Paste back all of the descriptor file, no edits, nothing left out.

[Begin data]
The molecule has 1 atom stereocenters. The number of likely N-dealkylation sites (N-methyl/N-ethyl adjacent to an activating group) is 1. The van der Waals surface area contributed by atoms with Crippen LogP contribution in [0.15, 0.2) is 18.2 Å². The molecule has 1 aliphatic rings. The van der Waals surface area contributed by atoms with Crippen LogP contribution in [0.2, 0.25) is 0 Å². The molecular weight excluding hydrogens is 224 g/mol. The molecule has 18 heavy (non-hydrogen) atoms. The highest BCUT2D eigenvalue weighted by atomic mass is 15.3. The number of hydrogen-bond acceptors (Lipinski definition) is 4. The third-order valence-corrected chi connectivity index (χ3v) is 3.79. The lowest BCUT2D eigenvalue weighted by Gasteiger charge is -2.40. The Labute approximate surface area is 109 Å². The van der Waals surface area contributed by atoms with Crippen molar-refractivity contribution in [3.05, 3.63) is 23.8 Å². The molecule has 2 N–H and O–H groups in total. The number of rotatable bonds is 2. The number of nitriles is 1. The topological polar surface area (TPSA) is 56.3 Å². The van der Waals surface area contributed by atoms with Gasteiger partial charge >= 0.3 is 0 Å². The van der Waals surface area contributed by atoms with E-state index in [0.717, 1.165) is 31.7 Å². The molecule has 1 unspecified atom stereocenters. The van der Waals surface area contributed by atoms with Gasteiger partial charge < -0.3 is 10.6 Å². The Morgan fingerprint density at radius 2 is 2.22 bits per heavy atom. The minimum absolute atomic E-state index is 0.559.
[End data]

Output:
The molecule has 1 atom stereocenters. The number of likely N-dealkylation sites (N-methyl/N-ethyl adjacent to an activating group) is 1. The van der Waals surface area contributed by atoms with Crippen LogP contribution in [0.15, 0.2) is 18.2 Å². The molecule has 1 aliphatic rings. The van der Waals surface area contributed by atoms with Crippen LogP contribution in [0.2, 0.25) is 0 Å². The molecular weight excluding hydrogens is 224 g/mol. The molecule has 18 heavy (non-hydrogen) atoms. The highest BCUT2D eigenvalue weighted by atomic mass is 15.3. The number of hydrogen-bond acceptors (Lipinski definition) is 4. The third-order valence-corrected chi connectivity index (χ3v) is 3.79. The lowest BCUT2D eigenvalue weighted by Gasteiger charge is -2.40. The Labute approximate surface area is 109 Å². The van der Waals surface area contributed by atoms with Crippen molar-refractivity contribution in [3.05, 3.63) is 23.8 Å². The molecule has 2 N–H and O–H groups in total. The number of rotatable bonds is 2. The number of nitriles is 1. The topological polar surface area (TPSA) is 56.3 Å². The van der Waals surface area contributed by atoms with Gasteiger partial charge >= 0.3 is 0 Å². The van der Waals surface area contributed by atoms with E-state index in [0.717, 1.165) is 31.7 Å². The molecule has 1 unspecified atom stereocenters. The van der Waals surface area contributed by atoms with Gasteiger partial charge < -0.3 is 10.6 Å². The Morgan fingerprint density at radius 2 is 2.22 bits per heavy atom. The minimum absolute atomic E-state index is 0.559.